manufacturing districts of Lancashire where it is so muchneeded.
Royal Albert Asylum, Lancaster.It is now more than 40 years since the Royal Albert
Asylum at Lancaster was opened for the treatment of all
improvable grades of the feeble-minded in the northerncounties of England. It was established, and is chieflymaintained, by public subscription and there is now accom-modation for 700 inmates. At present there are about 650patients and the election for this year’s applicants will takeplace at the County Hall, Carlisle, on Wednesday next. Theobjects and methods of the institution will be explained andspecimens of work done by the patients will be exhibited.For the 50 vacancies there are 83 candidates-a fact whichshows not only the great need that there is for such aninstitution but also the confidence of the public in
intrusting those whose mental strength is feeble to thejudicious and kindly training given at the asylum. Thecommittee appeals for donations and subscriptions, as a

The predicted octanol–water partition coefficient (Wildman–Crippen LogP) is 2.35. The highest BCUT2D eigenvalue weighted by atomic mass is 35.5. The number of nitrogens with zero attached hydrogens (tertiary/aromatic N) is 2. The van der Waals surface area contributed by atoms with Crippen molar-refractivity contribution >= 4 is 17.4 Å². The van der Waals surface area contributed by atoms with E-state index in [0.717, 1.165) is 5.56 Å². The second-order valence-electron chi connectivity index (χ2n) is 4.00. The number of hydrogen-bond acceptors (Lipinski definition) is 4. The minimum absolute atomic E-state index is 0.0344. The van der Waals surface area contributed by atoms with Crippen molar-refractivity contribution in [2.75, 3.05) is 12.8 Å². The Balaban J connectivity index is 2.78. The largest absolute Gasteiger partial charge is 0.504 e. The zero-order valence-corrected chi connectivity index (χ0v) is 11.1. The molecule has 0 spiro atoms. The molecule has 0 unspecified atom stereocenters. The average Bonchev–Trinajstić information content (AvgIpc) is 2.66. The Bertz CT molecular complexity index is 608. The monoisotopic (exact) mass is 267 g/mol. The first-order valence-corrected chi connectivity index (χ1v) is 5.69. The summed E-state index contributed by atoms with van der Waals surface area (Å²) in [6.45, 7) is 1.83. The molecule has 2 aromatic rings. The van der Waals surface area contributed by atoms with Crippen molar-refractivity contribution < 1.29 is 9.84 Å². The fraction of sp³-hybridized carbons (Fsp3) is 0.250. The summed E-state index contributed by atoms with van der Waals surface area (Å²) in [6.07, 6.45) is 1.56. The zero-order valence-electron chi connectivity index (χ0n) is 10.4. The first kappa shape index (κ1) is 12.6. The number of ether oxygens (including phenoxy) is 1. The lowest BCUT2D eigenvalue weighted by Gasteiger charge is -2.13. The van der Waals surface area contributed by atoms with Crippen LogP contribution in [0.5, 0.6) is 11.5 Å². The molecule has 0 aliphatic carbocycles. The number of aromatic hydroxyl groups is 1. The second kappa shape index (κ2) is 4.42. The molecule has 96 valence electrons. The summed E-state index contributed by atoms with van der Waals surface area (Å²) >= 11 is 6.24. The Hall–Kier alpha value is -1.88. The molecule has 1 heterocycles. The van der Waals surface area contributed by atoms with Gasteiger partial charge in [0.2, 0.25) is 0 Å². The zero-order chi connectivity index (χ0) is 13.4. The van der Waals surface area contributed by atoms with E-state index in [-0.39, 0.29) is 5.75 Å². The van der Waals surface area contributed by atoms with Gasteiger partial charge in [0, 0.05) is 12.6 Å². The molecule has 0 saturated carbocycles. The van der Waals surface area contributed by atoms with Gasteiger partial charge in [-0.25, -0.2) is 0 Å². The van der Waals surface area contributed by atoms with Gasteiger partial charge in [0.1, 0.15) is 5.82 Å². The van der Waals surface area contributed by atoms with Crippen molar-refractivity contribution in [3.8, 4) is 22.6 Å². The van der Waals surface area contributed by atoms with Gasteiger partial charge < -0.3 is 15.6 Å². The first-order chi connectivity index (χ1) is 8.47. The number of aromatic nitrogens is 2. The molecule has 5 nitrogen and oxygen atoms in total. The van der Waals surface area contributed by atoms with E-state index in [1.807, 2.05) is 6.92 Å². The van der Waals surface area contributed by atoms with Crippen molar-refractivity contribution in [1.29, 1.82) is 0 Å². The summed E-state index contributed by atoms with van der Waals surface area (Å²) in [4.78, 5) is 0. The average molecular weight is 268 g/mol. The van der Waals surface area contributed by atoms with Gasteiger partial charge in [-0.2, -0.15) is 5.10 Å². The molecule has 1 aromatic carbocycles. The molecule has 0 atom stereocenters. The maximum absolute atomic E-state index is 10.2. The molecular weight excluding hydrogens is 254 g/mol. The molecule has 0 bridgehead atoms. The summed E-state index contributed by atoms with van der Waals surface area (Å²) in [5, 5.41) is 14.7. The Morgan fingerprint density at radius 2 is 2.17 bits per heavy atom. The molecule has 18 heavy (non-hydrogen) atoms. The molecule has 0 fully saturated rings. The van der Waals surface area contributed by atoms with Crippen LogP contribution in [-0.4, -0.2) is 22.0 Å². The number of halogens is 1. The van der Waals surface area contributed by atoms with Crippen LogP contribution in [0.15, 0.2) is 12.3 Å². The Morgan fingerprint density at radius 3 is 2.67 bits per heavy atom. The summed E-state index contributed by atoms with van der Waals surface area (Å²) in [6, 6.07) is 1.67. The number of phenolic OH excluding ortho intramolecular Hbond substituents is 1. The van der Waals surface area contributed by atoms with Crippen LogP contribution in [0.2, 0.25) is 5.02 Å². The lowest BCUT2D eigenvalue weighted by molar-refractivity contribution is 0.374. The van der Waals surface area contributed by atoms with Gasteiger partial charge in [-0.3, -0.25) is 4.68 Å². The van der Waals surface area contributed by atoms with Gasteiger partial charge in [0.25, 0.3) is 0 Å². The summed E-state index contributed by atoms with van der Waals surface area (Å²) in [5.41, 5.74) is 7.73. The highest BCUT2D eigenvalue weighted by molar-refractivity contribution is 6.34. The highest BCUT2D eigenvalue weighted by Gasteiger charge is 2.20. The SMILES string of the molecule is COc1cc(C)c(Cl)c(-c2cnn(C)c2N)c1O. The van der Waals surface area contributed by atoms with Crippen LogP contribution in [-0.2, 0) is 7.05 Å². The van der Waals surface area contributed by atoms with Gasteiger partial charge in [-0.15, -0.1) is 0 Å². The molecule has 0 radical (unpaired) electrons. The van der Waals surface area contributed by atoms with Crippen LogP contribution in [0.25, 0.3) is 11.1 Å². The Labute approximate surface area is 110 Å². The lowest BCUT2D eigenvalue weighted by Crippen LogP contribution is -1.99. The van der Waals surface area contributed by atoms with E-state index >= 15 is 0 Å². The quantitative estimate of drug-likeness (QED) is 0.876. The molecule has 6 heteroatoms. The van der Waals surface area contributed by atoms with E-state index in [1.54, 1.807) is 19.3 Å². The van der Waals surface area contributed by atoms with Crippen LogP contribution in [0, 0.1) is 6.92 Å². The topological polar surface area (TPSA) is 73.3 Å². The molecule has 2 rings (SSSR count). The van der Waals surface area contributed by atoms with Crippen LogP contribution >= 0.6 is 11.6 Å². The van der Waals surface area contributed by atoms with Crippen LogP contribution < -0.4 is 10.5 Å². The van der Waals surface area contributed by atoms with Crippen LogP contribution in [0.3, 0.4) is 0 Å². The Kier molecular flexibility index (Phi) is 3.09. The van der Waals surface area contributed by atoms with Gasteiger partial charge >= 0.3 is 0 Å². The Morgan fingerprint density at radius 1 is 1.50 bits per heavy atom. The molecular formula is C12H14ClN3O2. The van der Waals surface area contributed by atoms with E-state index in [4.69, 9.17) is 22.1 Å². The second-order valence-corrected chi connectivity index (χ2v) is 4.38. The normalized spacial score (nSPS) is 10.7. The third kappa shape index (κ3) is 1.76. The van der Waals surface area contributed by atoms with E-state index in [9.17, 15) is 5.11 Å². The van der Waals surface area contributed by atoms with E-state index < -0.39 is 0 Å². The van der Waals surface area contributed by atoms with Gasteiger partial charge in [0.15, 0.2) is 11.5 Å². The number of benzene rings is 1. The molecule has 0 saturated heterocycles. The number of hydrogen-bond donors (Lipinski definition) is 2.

large addition to the annual income is needed if full I
advantage is to be taken of the existing accommodation. Ofthe present inmates 269 belong to Lancashire, 72 of themcoming from the Manchester and Salford district. In con-nexion with this forthcoming election a meeting of theManchester local committee and the members of theManchester and Salford District Ladies’ Association was heldin the Memorial Hall on April 30th. The secretary, Mr. Keir,said that the district was still deeply indebted to the institu-tion for the maintenance and training of the patients whom itsent. The returns of the District Ladies’ Association, thoughnot yet complete, compared favourably with those of lastyear and a substantial increase in the amount collected wasanticipated. On behalf of the central committee Mr. Keirthanked the members of the local committee for their ser-vices. It is to be hoped that the efforts made will takeaway the reproach that the Manchester district does’ not pro-vide sufficiently for the patients whom it is so glad to safe-guard in the asylum.